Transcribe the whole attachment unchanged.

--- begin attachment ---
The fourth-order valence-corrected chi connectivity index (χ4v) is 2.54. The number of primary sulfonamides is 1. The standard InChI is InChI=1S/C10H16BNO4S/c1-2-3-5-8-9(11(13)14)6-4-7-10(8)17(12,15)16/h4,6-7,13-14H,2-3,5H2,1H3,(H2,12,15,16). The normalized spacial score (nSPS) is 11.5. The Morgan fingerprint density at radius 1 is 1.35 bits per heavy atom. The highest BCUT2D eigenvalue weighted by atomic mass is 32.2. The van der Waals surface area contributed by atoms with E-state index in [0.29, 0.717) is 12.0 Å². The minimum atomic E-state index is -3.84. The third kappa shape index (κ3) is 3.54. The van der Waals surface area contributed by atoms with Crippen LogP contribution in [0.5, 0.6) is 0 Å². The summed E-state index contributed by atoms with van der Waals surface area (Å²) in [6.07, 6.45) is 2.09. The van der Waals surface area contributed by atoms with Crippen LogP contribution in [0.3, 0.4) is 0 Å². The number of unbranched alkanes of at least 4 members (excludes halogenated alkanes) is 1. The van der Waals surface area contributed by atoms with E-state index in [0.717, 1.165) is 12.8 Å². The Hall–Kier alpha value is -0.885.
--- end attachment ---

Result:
The fourth-order valence-corrected chi connectivity index (χ4v) is 2.54. The number of primary sulfonamides is 1. The standard InChI is InChI=1S/C10H16BNO4S/c1-2-3-5-8-9(11(13)14)6-4-7-10(8)17(12,15)16/h4,6-7,13-14H,2-3,5H2,1H3,(H2,12,15,16). The normalized spacial score (nSPS) is 11.5. The Morgan fingerprint density at radius 1 is 1.35 bits per heavy atom. The highest BCUT2D eigenvalue weighted by atomic mass is 32.2. The van der Waals surface area contributed by atoms with E-state index in [0.29, 0.717) is 12.0 Å². The minimum atomic E-state index is -3.84. The third kappa shape index (κ3) is 3.54. The van der Waals surface area contributed by atoms with Crippen LogP contribution in [0.5, 0.6) is 0 Å². The summed E-state index contributed by atoms with van der Waals surface area (Å²) in [6.07, 6.45) is 2.09. The van der Waals surface area contributed by atoms with Crippen LogP contribution in [0.3, 0.4) is 0 Å². The number of unbranched alkanes of at least 4 members (excludes halogenated alkanes) is 1. The van der Waals surface area contributed by atoms with E-state index in [0.717, 1.165) is 12.8 Å². The Hall–Kier alpha value is -0.885.